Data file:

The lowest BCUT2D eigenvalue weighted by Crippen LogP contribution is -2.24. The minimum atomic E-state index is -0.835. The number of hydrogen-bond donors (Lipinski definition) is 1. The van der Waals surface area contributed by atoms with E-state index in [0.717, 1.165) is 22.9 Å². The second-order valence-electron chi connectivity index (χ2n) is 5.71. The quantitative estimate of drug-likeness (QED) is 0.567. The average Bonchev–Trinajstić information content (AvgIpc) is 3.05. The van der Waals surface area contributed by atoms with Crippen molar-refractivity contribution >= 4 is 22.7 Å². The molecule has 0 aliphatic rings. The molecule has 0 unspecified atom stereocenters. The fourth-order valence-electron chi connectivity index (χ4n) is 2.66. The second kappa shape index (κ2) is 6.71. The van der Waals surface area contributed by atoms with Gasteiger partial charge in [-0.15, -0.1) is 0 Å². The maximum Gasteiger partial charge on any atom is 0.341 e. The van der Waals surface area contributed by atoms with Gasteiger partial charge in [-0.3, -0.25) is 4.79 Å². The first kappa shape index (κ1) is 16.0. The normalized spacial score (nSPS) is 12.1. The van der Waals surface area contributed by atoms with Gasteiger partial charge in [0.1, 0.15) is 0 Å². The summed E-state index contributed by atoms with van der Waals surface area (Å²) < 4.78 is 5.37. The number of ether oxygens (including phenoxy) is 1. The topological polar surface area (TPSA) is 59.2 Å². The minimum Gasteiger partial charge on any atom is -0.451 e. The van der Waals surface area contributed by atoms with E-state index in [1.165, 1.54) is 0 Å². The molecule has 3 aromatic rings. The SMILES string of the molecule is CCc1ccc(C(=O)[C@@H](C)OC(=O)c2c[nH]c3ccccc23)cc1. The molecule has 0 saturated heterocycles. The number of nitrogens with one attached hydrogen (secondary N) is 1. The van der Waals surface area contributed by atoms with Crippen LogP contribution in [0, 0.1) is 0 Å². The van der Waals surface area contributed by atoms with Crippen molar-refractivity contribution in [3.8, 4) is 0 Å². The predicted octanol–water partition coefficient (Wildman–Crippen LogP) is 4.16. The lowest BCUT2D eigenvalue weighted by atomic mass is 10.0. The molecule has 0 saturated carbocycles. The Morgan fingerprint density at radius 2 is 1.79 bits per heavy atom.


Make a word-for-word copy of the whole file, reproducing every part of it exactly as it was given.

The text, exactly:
The lowest BCUT2D eigenvalue weighted by Crippen LogP contribution is -2.24. The minimum atomic E-state index is -0.835. The number of hydrogen-bond donors (Lipinski definition) is 1. The van der Waals surface area contributed by atoms with E-state index in [0.717, 1.165) is 22.9 Å². The second-order valence-electron chi connectivity index (χ2n) is 5.71. The quantitative estimate of drug-likeness (QED) is 0.567. The average Bonchev–Trinajstić information content (AvgIpc) is 3.05. The van der Waals surface area contributed by atoms with Crippen molar-refractivity contribution >= 4 is 22.7 Å². The molecule has 0 aliphatic rings. The molecule has 0 unspecified atom stereocenters. The fourth-order valence-electron chi connectivity index (χ4n) is 2.66. The second kappa shape index (κ2) is 6.71. The van der Waals surface area contributed by atoms with Gasteiger partial charge in [-0.15, -0.1) is 0 Å². The maximum Gasteiger partial charge on any atom is 0.341 e. The van der Waals surface area contributed by atoms with Gasteiger partial charge in [-0.3, -0.25) is 4.79 Å². The first kappa shape index (κ1) is 16.0. The normalized spacial score (nSPS) is 12.1. The van der Waals surface area contributed by atoms with Gasteiger partial charge in [0.1, 0.15) is 0 Å². The summed E-state index contributed by atoms with van der Waals surface area (Å²) < 4.78 is 5.37. The number of ether oxygens (including phenoxy) is 1. The topological polar surface area (TPSA) is 59.2 Å². The minimum Gasteiger partial charge on any atom is -0.451 e. The van der Waals surface area contributed by atoms with E-state index in [1.165, 1.54) is 0 Å². The molecule has 3 aromatic rings. The SMILES string of the molecule is CCc1ccc(C(=O)[C@@H](C)OC(=O)c2c[nH]c3ccccc23)cc1. The molecule has 0 saturated heterocycles. The number of nitrogens with one attached hydrogen (secondary N) is 1. The van der Waals surface area contributed by atoms with Crippen LogP contribution in [0, 0.1) is 0 Å². The van der Waals surface area contributed by atoms with Crippen molar-refractivity contribution in [3.8, 4) is 0 Å². The predicted octanol–water partition coefficient (Wildman–Crippen LogP) is 4.16. The lowest BCUT2D eigenvalue weighted by atomic mass is 10.0. The molecule has 0 saturated carbocycles. The Morgan fingerprint density at radius 2 is 1.79 bits per heavy atom.